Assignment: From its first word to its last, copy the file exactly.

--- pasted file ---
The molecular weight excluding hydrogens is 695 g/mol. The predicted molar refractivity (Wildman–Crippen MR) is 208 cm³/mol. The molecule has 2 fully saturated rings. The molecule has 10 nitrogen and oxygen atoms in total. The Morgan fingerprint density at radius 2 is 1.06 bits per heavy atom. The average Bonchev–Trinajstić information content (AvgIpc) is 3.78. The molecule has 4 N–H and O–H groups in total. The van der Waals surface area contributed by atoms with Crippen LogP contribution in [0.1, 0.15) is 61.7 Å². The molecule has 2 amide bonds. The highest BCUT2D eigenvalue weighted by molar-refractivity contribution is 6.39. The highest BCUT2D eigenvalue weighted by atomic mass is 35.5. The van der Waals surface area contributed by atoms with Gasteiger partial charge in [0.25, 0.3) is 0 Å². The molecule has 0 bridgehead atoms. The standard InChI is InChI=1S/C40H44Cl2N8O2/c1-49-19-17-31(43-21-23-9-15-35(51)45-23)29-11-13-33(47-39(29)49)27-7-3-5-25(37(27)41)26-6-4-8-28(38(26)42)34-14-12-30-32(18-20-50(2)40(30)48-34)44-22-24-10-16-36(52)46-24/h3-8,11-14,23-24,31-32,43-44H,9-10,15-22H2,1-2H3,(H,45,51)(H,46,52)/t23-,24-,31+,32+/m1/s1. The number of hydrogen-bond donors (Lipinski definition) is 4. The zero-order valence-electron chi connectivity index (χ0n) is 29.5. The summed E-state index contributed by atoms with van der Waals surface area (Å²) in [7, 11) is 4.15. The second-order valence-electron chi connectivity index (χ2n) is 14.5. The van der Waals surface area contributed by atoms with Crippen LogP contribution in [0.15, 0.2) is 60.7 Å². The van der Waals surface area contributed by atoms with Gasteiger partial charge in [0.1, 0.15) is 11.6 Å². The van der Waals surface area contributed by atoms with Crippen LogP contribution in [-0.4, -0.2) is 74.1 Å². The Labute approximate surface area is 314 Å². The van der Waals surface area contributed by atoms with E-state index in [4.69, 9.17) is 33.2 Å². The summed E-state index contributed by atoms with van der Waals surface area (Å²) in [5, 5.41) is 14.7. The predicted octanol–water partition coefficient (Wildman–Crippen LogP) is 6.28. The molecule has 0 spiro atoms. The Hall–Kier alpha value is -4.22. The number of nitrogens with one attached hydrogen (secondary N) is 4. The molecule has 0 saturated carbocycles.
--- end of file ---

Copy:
The molecular weight excluding hydrogens is 695 g/mol. The predicted molar refractivity (Wildman–Crippen MR) is 208 cm³/mol. The molecule has 2 fully saturated rings. The molecule has 10 nitrogen and oxygen atoms in total. The Morgan fingerprint density at radius 2 is 1.06 bits per heavy atom. The average Bonchev–Trinajstić information content (AvgIpc) is 3.78. The molecule has 4 N–H and O–H groups in total. The van der Waals surface area contributed by atoms with Crippen LogP contribution in [0.1, 0.15) is 61.7 Å². The molecule has 2 amide bonds. The highest BCUT2D eigenvalue weighted by molar-refractivity contribution is 6.39. The highest BCUT2D eigenvalue weighted by atomic mass is 35.5. The van der Waals surface area contributed by atoms with Gasteiger partial charge in [0.25, 0.3) is 0 Å². The molecule has 0 bridgehead atoms. The standard InChI is InChI=1S/C40H44Cl2N8O2/c1-49-19-17-31(43-21-23-9-15-35(51)45-23)29-11-13-33(47-39(29)49)27-7-3-5-25(37(27)41)26-6-4-8-28(38(26)42)34-14-12-30-32(18-20-50(2)40(30)48-34)44-22-24-10-16-36(52)46-24/h3-8,11-14,23-24,31-32,43-44H,9-10,15-22H2,1-2H3,(H,45,51)(H,46,52)/t23-,24-,31+,32+/m1/s1. The number of hydrogen-bond donors (Lipinski definition) is 4. The zero-order valence-electron chi connectivity index (χ0n) is 29.5. The summed E-state index contributed by atoms with van der Waals surface area (Å²) in [7, 11) is 4.15. The second-order valence-electron chi connectivity index (χ2n) is 14.5. The van der Waals surface area contributed by atoms with Crippen LogP contribution in [0.15, 0.2) is 60.7 Å². The van der Waals surface area contributed by atoms with Gasteiger partial charge in [0.1, 0.15) is 11.6 Å². The van der Waals surface area contributed by atoms with Crippen LogP contribution in [-0.4, -0.2) is 74.1 Å². The Labute approximate surface area is 314 Å². The van der Waals surface area contributed by atoms with E-state index in [4.69, 9.17) is 33.2 Å². The summed E-state index contributed by atoms with van der Waals surface area (Å²) in [5, 5.41) is 14.7. The predicted octanol–water partition coefficient (Wildman–Crippen LogP) is 6.28. The molecule has 0 spiro atoms. The Hall–Kier alpha value is -4.22. The number of nitrogens with one attached hydrogen (secondary N) is 4. The molecule has 0 saturated carbocycles.